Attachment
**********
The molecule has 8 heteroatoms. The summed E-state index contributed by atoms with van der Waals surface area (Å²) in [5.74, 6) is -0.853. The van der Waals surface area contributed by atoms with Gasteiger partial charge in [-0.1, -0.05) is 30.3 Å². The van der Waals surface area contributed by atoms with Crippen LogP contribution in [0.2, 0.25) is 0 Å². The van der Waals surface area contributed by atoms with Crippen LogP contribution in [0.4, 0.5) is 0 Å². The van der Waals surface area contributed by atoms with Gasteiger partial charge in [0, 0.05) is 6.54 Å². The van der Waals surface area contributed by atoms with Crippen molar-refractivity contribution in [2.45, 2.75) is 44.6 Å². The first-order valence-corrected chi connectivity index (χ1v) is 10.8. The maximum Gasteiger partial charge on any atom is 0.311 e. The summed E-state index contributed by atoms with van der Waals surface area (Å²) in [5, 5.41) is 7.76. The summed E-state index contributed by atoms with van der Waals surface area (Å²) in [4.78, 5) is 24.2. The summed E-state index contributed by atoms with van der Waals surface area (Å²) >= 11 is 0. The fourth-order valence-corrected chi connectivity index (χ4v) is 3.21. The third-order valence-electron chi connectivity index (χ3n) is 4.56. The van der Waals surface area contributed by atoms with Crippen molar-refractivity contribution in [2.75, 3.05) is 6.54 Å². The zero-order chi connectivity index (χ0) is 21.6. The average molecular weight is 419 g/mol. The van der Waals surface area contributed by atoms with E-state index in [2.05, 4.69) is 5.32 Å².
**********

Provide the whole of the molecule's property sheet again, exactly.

The molecule has 8 heteroatoms. The summed E-state index contributed by atoms with van der Waals surface area (Å²) in [5.74, 6) is -0.853. The van der Waals surface area contributed by atoms with Gasteiger partial charge in [-0.1, -0.05) is 30.3 Å². The van der Waals surface area contributed by atoms with Crippen LogP contribution in [0.2, 0.25) is 0 Å². The van der Waals surface area contributed by atoms with Crippen LogP contribution in [0.4, 0.5) is 0 Å². The van der Waals surface area contributed by atoms with Gasteiger partial charge in [0, 0.05) is 6.54 Å². The van der Waals surface area contributed by atoms with Crippen molar-refractivity contribution in [2.45, 2.75) is 44.6 Å². The first-order valence-corrected chi connectivity index (χ1v) is 10.8. The maximum Gasteiger partial charge on any atom is 0.311 e. The summed E-state index contributed by atoms with van der Waals surface area (Å²) in [5, 5.41) is 7.76. The summed E-state index contributed by atoms with van der Waals surface area (Å²) in [4.78, 5) is 24.2. The summed E-state index contributed by atoms with van der Waals surface area (Å²) >= 11 is 0. The fourth-order valence-corrected chi connectivity index (χ4v) is 3.21. The third-order valence-electron chi connectivity index (χ3n) is 4.56. The van der Waals surface area contributed by atoms with Crippen molar-refractivity contribution in [2.75, 3.05) is 6.54 Å². The zero-order chi connectivity index (χ0) is 21.6. The average molecular weight is 419 g/mol. The van der Waals surface area contributed by atoms with E-state index in [2.05, 4.69) is 5.32 Å².